Detailed information on the exhibits, research projects, and programs tailored for journalists. For more information or questions please contact Burke Museum Public Relations.
September 09, 2009
Wondrous Cold: An Antarctic Journey, October 3 - November 29
Antarctica is the coldest, windiest, highest, driest and most remote continent on the Earth. Despite these hardships, dozens of countries maintain research stations there to study its geological past, its spectacular glaciers and abundant coastal wildlife, and our global environment. A new exhibit at the Burke Museum of Natural History of Culture offers a glimpse at the life of researchers on this majestic continent through large format photographs, displays of camp equipment, and presentations of recent research findings from the University of Washington.
Wondrous Cold: An Antarctic Journey opens at the Burke Museum on October 3 and remains on view through November 29, 2009. Developed by the Smithsonian Institution Traveling Exhibition Service, Wondrous Cold features the photography of Joan Myers, who spent October 2002 through January 2003 in Antarctica. Real Antarctic camp equipment, fossils, and research findings from scientists at the University of Washington will accompany Myer's photography at the Burke.
Actual camp gear, such as a skidoo, tent, and cold-weather clothing, will show what it takes to survive and work in extreme Antarctic conditions. Learn about paleontological and geological research being conducted in Antarctica by University of Washington scientists. See real Antarctic fossils, such as a giant prehistoric amphibian, being studied by the Burke's curator of vertebrate paleontology, Dr. Christian Sidor, and parts of an Antarctic dinosaur named Cryolophosaurus. Recent UW research on Antarctic climate change will also be highlighted with a display of lab equipment used to analyze ice cores.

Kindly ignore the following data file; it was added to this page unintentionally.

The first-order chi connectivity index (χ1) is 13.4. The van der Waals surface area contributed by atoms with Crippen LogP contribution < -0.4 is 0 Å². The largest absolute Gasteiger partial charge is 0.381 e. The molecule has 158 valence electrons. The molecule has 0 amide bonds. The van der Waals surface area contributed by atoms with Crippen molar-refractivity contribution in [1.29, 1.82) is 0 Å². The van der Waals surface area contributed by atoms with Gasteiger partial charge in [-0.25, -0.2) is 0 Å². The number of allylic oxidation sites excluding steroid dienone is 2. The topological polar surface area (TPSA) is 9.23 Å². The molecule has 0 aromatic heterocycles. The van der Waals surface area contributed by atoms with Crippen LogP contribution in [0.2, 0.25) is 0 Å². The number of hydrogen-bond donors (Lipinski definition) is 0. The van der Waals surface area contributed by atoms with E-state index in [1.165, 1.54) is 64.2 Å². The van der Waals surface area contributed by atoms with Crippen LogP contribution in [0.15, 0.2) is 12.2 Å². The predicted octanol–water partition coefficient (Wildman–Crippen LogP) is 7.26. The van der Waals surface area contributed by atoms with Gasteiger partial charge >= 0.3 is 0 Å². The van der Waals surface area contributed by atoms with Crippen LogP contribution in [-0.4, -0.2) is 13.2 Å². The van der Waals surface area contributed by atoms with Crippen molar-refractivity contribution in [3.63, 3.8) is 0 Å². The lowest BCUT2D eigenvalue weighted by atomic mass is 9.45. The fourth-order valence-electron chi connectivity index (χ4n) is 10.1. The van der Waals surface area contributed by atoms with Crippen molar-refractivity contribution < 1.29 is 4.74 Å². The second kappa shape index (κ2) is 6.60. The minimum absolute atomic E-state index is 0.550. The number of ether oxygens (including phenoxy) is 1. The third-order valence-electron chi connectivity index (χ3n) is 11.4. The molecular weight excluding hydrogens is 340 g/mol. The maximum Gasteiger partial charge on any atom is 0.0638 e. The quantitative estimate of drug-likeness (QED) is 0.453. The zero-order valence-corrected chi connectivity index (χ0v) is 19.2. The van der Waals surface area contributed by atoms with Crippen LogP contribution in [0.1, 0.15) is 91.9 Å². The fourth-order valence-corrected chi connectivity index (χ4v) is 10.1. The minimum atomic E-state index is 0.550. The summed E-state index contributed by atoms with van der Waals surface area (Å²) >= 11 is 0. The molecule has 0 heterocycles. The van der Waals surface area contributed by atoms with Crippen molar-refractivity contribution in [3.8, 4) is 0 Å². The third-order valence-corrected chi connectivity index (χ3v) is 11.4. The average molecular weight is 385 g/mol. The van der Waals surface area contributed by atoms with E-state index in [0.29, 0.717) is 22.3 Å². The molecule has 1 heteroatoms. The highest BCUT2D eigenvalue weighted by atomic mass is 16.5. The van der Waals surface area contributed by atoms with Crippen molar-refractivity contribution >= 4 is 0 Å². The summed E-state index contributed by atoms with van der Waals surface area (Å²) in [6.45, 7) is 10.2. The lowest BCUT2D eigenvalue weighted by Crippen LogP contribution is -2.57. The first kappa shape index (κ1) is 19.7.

Fifty of Joan Myers' color and black-and-white photographs place the work of UW's Antarctic researchers into a greater context. Myers' photographs juxtapose large panoramas of Antarctica's austere beauty and inhuman scale with wildlife, people, and the abandoned huts of early explorers Robert Falcon Scott and Ernest Shackleton. Explore how scientists conduct research in climatology, glaciology, biology and astronomy at the American scientific research station McMurdo Station, and learn about the support staff that keeps the station functioning. From the South Pole to the top of Mt. Erebus, to McMurdo Station, Myers photographed in below freezing temperatures, with wind chills as low as -84 degrees Fahrenheit. Wondrous Cold transports museum visitors to places where extreme conditions prevent most people from ever visiting.
Exhibit Opening Day: Wondrous Cold: An Antarctic Journey
Sat., Oct. 3, 10 am – 4 pm
Spend the day hearing firsthand about Antarctica from those who have conducted research there. Lecture topics include fossil collecting, sound recording, Antarctica's role in global climate change, and the geological history of the continent. Click here for a full schedule of presentations.
Ice Age Archaeology
Sun., Oct. 18, 10 am – 4 pm
Bring the whole family to the Burke Museum for a day of hands-on activities and exhibits about what life was like during the coldest time our state has ever known. Burke archaeologists will be on hand to give you the inside scoop on human life 12,000 years ago. See and touch fossils of giant animals who shared the earth with people during a time when our environment was radically different. Attend talks by UW professors on megafauna extinctions and fact vs. fiction in Hollywood's depiction of the Ice Age.
Dinosaurs on Ice: Jurassic Dinosaurs from Antarctica
Thu., Nov. 12, 7 pm
Dr. William Hammer of Augustana College, Illinois, made his first trip in search of fossil vertebrates in the Central Transantarctic Mountains as a graduate student in 1977. Since then he has led six expeditions to Antarctica. In a lecture at the Burke Museum, he will discuss Jurassic dinosaurs, scavenging theropods, a new sauropodomorph, a "beaver-like" tritylodont, a pterosaur or flying reptile, as well as other Jurassic finds from his over 30 years of research into the secrets of Antarctica.
Wondrous Cold: An Antarctic Journey features photographs by Joan Myers. The exhibition is organized by the Smithsonian Institution Traveling Exhibition Service and made possible through the generous support of Quark Expeditions. Additional support for the exhibit and its related programs has been provided by the Hugh and Jane Ferguson Foundation, the National Science Foundation, the Smithsonian Community Grant Program, funded by MetLife Foundation, and donors to the Burke Museum Annual Fund. Media sponsorship for Opening Day has been provided by 94.9 KUOW.
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